Review: Avril Lavigne- Head Above Water

Alexandra Sadler reviews the comeback album from noughties icon Avril Lavigne

Alexandra Sadler
25th February 2019
Image- Instagram- @avrillavigne

Following a six year break from a studio album release, Avril Lavigne is back with a new sound. Head Above Water provides a more contemplative insight into Lavigne’s life, showcasing a transition from the pop-punk days of ‘Complicated’ and ‘Sk8er Boi’, towards a more emotional soundtrack.

Lavigne describes the record as ‘a true emotional journey’, with clear reference to, and inspiration drawn from, her own personal battle with Lyme disease. The album signals a more mature insight into her mind and music, with the vulnerability and depth reminiscent of previous albums, such as that of Goodbye Lullaby. It comes as no surprise that the sound and message of the album has developed, particularly given the journey Lavigne has made before writing this album.

The title track is a soaring reverberation of raw and emotional lyricism, defining the album’s message of resilience and setting the listener up with great expectations. In addition, the final track, ‘Warrior’, offers another power ballad but with a different message of self-assurance, closing off the album’s messages of personal growth and strength.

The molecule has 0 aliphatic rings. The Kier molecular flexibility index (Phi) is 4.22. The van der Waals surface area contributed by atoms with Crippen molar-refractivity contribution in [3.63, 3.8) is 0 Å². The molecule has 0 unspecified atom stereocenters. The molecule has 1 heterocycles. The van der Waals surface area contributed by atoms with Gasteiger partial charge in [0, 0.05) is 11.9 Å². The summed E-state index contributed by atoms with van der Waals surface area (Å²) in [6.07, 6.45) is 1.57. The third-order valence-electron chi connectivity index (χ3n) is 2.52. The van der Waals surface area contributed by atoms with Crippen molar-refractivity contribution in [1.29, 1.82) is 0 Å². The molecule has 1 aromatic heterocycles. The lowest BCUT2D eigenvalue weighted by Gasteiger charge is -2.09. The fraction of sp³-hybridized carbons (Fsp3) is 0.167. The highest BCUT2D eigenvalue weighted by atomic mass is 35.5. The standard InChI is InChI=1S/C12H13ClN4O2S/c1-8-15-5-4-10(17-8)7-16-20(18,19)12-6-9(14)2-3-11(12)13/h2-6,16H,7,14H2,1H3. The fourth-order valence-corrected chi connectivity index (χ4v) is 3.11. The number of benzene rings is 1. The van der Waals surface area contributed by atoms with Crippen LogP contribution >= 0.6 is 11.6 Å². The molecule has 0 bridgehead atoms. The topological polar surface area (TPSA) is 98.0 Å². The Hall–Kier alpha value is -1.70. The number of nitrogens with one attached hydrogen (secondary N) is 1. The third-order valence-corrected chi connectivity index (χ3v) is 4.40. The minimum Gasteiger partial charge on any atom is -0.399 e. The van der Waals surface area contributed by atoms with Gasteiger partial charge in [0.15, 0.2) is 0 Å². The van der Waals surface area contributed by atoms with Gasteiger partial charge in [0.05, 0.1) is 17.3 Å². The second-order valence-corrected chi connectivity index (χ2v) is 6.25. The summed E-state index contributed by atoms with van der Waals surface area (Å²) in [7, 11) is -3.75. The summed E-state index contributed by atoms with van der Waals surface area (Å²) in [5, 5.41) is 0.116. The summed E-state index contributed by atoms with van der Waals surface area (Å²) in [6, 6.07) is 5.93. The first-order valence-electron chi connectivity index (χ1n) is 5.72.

The second half of the album differs from the first, in that it transitions from power ballads on inner strength, to a more loose set of tracks considering heartbreak and relationships gone by.

Head Above Water may be a relatively conflicted album, but it displays great potential


Head Above Water is a journey through resilience, heartbreak, and determination, yet the message is somewhat lost by the tracklist. The placing of some of the tracks on the album are a bit awkward, causing the message to be lost in the midst of a couple of less poignant tracks. ‘Dumb Blonde’ is a fun and bouncy tune with a marginally effective message on female empowerment, yet it loses some of its potency when considered next to the the two songs either side, the emotive Kelly Clarkson-esque tracks of ‘Tell Me It’s Over’ and ‘It Was In Me’.

Avril Lavigne came to fame with catchy pop-punk, and has transitioned from the days of camouflage pants to a more mature sound, complete with acoustic guitar and introspection. Listening to the album, Lavigne’s use of high notes and upbeat tracks is demonstrably hers, yet a somewhat confused record has been produced. ‘Bigger Wow’ and ‘Love Me Insane’ are great tracks individually, but are somewhat lost amongst the power balls and whimsical tunes of the rest of the album.

Head Above Water may be a relatively conflicted album, but it displays great potential. Each track is an effective message of the struggles Avril Lavigne has faced in the last few years, and are emotive, thoughtful, and uplifting in turn. Lavigne may not have quite found her new musical identity, but the album is a testament to her struggles and provides a message of hope and resilience.


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